Case study:River Bure
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- 1 Project overview
- 2 Image gallery
- 3 Catchment and subcatchment
- 4 Site
- 5 Project background
- 6 Reasons for river restoration
- 7 Measures
- 8 Monitoring
- 9 Additional documents and videos
- 10 Additional links and references
- 11 Supplementary Information
|Project web site|
|Themes||Fisheries, Habitat and biodiversity|
|Main contact forename||Murray|
|Main contact surname||Thompson|
|Main contact user ID|
|Contact organisation||River Restoration Centre|
|Contact organisation web site|
|Parent multi-site project|
| This is a parent project
encompassing the following
The National Trust in conjunction with the Blickling fishing club undertook a two-phase restoration project (in 2008 and 2010) at the River Bure, Norfolk. This involved installation of Large Woody Debris (LWD) with the overall aim of improving in-channel and marginal habitats, by re-establishing natural river processes interrupted by past management activities.
The stretch of the Bure flowing through the Blickling Estate had been severely over-widened due to historic dredging to increase channel and holding capacity for several mills in the area. Within the 7 km of river channel that border the Blickling Estate there are four mills and several bypassed meanders. Siltation added to the degraded state of the river, which was heavily wooded.
Felling trees to create in-channel LWD was identified as a good way to increase habitat and restore natural processes to the Bure (historically fallen trees had been removed by the Environment Agency and local fishing club). (Introduction of naturally occurring LWD to encourage flow diversity and increase channel sinuosity). Riparian habitats were of high quality, comprising ancient woodland and alder and willow carr, therefore restoration works were restricted to options which would have a low impact on the site and surrounding habitats i.e. use of heavy machinery was not advised.
- To improve river habitat by re-instating woody debris
- To increase the stock of wild brown trout
- To enhance biodiversity and conservation value of the reach
The project was completed in two phases. Phase 1 work was completed in November 2008 over four weeks. There was no allocated budget for the project, so works had to be economical and non-technical as access to the site was limited. Much of the work was therefore based on intuition and what was deemed to be aesthetically “right” for the location. Trees were felled into the channel with some minor modifications made to their in-stream position to comply with EA by-laws and fishing requirements. Work was carried out by volunteers using chainsaws, a hand winch and plastic boat. This phase increased fish catch numbers (based on Blickling fishing club records).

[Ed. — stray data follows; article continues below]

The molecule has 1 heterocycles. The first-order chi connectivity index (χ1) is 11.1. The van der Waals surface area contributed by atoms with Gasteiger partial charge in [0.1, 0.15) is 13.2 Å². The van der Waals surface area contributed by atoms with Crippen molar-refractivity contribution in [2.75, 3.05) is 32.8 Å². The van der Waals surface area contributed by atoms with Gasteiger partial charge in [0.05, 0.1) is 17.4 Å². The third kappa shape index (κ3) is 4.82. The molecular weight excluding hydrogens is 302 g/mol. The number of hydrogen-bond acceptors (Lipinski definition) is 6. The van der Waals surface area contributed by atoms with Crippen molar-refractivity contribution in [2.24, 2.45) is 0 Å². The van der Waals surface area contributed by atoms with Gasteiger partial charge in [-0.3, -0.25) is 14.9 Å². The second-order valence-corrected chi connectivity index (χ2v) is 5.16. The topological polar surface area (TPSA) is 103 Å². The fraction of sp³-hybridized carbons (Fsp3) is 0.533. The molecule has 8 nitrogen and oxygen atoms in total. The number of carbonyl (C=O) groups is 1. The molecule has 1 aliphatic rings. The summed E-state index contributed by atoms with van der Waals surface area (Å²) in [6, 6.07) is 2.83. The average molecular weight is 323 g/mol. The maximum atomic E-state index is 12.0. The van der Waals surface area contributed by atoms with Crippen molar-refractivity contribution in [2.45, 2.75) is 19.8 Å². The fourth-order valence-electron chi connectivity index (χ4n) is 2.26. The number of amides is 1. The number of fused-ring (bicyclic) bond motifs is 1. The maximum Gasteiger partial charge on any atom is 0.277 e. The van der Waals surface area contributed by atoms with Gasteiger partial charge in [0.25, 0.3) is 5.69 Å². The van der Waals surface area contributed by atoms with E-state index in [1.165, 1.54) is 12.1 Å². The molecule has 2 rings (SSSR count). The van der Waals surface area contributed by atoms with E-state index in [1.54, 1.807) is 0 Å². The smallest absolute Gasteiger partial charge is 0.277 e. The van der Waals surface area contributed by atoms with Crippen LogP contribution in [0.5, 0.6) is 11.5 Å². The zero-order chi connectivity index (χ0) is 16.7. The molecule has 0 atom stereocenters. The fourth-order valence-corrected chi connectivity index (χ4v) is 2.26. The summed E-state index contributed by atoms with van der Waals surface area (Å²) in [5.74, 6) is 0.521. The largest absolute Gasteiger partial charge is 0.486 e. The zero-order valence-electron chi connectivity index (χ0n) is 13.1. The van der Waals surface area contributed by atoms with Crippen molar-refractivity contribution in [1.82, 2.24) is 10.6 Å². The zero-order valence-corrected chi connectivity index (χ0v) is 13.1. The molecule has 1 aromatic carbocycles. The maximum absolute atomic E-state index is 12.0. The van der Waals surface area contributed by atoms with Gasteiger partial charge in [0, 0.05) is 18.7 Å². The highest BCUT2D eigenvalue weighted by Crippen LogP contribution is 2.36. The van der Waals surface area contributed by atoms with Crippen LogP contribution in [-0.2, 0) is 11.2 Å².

Phase 2 of the project was completed in November 2010, encompassing a baseline survey and monitoring. In this phase the introduction of LWD was more adventurous. Consequently, the results of phase 2 were even more dramatic than phase 1. Effects of restoration appeared to be proportional to the amount of LWD introduced into the river.
The approach at both stages involved adhering to the following:
-selection of trees which were already likely to fall into the channel
-fell them so they remained attached to the root plate
-allow branches to penetrate the river bed to secure the tree
-only if necessary use a stake to prevent movement
-modify the position if necessary to maintain other channel functions e.g. fishing points
-felling more than one tree at each location allows a web of branches and twigs to form, diversifying habitats and anchoring the “structure”
Since 2010 the river has continued to become more diverse in terms of the range of habitats. Sediment trapped by LWD has increase in channel and marginal vegetation. The redistribution of sediments has resulted in a naturally developing channel. Areas of faster flows have begun to clean gravels, with areas of reduced flow velocity causing deposition.
The National Trust has identified an increasing enthusiasm for retaining naturally occurring LWD as part of sustainable river management and restoration since the completion of this project. In the local area request to remove LWD have reduced dramatically. The potential reduction in management costs is likely to encourage LWD to be retained in its natural position or slightly modified as opposed to removed. The River Restoration Centre would like to thank Dave Brady from The National Trust for providing the case study content and photographs.
Monitoring surveys and results
Catchment and subcatchment
Select a catchment/subcatchment
Cost for project phases
Reasons for river restoration
Hydromorphological quality elements
Biological quality elements
Physico-chemical quality elements
Additional documents and videos